Mr Ururu said “There seems to be no light at the end of the tunnel. Our people have overstayed their time in the care-centers. Its been nine years and the care-centers were to have been pulled down six months after the eruptions in 2004,” he said. “We have breeched all laws, treaties and declarations which PNG is a signatory to concerning human rights.”

Widow looks after 28 children

The National, December 13th, 2013

WIDOWED Lucy George is looking after 28 children – and they are not her own.
In fact for the past 15 years, she has been caring for numerous homeless children in Port Moresby by providing them shelter and food.
Most of the children had been displaced from their own families and through misfortune not of their own doing, are left to fend for themselves in the streets. Right now, she is caring for 28 children – the youngest is four and the oldest 18.
George took them on and looked after them as if they were her own. And she gets very little help from outside.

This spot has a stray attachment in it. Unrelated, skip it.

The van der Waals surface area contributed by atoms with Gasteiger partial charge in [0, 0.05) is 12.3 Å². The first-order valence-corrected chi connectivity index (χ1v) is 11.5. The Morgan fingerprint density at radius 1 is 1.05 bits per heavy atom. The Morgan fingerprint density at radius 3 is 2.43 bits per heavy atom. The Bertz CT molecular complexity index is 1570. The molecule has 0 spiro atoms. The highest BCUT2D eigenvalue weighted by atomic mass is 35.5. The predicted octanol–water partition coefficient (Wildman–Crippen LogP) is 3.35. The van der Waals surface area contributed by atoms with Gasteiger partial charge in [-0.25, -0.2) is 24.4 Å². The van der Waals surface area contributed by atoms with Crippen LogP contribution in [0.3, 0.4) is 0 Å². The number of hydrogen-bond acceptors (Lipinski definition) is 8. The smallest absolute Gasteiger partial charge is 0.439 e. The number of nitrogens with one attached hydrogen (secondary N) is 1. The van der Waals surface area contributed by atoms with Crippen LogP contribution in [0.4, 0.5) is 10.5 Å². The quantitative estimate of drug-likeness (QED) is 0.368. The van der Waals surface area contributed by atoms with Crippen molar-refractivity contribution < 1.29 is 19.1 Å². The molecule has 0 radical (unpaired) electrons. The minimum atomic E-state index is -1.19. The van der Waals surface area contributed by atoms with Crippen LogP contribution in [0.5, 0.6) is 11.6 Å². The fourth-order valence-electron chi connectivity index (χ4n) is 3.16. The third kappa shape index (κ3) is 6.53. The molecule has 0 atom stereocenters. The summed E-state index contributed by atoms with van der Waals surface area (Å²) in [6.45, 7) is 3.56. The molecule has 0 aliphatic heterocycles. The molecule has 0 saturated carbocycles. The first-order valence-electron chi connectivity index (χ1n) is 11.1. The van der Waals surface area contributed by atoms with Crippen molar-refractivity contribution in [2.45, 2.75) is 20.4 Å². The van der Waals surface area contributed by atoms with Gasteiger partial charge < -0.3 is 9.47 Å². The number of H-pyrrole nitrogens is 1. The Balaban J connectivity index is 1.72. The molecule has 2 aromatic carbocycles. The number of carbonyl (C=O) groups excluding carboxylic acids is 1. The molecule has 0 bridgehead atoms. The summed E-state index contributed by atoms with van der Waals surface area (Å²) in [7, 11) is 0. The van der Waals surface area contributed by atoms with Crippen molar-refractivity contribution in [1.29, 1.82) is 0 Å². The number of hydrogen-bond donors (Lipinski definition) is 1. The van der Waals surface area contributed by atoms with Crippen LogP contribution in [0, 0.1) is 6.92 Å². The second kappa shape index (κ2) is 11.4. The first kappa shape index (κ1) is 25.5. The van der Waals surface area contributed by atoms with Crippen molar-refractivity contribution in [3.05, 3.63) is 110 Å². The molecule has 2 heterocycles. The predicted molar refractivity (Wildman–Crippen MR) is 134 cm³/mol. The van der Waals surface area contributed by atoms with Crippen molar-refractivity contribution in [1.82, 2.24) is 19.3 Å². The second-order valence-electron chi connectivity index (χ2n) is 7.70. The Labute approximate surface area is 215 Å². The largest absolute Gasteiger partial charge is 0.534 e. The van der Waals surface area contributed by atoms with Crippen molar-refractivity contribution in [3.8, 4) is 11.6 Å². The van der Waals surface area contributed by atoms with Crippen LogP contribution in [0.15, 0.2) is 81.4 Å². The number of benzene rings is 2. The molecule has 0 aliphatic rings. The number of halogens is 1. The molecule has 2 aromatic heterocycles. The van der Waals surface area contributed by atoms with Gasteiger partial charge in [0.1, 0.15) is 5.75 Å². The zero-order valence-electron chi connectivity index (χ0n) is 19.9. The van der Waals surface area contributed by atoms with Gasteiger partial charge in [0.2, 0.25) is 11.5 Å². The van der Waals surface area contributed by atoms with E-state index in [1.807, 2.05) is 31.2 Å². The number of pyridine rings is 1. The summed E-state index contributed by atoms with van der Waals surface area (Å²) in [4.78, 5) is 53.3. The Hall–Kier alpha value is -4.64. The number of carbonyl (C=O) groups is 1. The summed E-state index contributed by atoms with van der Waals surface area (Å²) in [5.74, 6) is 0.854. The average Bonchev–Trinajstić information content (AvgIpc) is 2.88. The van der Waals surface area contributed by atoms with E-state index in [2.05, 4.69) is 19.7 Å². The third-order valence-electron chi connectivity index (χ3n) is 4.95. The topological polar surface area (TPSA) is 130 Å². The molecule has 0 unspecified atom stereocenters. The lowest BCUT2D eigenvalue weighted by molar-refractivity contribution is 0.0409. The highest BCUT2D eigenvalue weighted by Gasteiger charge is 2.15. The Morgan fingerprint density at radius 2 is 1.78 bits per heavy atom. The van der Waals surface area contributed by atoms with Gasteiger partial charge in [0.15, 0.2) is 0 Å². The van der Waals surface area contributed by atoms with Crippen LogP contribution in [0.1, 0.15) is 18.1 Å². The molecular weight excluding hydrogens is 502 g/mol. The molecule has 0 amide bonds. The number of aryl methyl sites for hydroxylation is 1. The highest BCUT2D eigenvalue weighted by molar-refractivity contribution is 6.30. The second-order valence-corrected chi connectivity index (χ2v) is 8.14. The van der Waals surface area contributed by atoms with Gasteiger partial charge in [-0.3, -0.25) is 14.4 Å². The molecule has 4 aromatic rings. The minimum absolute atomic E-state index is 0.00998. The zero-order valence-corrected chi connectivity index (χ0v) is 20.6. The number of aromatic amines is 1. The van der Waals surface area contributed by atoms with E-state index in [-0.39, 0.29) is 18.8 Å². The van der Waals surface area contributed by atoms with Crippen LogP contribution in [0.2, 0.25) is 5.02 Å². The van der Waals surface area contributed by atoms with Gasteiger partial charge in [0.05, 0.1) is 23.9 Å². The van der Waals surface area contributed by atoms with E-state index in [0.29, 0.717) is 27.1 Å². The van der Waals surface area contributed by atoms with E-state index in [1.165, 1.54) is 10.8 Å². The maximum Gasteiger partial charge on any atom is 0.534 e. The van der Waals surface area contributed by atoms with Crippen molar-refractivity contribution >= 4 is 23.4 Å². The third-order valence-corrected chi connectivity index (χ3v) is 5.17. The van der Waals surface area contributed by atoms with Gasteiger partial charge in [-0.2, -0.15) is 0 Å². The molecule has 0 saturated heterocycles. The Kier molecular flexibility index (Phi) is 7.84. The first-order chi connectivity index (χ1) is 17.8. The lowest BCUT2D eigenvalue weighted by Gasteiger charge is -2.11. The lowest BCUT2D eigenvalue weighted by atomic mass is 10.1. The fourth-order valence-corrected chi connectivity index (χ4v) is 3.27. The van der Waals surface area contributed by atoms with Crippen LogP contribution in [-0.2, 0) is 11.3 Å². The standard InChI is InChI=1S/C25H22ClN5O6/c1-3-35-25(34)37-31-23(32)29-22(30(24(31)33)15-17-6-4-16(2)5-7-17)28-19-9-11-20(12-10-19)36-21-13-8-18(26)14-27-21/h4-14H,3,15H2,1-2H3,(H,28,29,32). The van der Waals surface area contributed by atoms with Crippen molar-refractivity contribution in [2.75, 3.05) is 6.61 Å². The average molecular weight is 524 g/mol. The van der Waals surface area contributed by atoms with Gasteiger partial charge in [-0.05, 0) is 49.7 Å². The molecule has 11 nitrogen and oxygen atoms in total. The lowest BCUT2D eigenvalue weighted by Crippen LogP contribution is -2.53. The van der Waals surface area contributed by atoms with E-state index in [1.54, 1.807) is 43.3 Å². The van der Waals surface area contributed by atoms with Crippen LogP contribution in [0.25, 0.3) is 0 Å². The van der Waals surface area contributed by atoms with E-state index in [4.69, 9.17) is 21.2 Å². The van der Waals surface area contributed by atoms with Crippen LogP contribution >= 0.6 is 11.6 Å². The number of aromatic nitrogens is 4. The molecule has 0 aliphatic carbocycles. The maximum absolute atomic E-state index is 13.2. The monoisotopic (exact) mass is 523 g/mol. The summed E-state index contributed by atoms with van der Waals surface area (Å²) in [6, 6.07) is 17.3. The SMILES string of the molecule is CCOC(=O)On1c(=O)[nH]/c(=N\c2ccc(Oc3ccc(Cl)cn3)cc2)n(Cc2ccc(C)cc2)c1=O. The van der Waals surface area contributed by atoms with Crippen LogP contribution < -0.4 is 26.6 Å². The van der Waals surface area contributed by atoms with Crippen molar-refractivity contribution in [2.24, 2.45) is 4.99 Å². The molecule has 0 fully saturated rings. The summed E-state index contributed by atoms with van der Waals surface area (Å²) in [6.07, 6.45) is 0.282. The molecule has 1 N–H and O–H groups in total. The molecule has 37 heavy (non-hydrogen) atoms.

Friends and neighbours at Nine-Mile outside Port Moresby, where she lives, spoke of Lucy’s determination and willingness to provide the children with food, shelter and clothing. 
Thankfully this Christmas, Santa Claus has arrived in Port Moresby in the form of a group of corporate organisations who have donated food and goods to help George.
Newcrest Mining in Port Moresby first heard of George’s plight and alerted its friends, partners and local companies to join in the Christmas spirit of goodwill by donating what they could to provide Lucy and the children in her care something to enjoy in this special festive season.
Newcrest’s country manager Peter Aitsi said the response from local individuals and companies was overwhelming. 
 “We are pleased to lend our support to Lucy.  She is one of many silent heroes who have it in their hearts to give back to their communities without asking for anything in return,” he said.

Aussies deny Manus conditions akin to torture

The National, December 16th, 2013

Australian Immigration Minister Scott Morrison has denied allegations that conditions in an asylum-seeker camp in Papua New Guinea amounted to torture and insisted the off-shore processing regime would stay.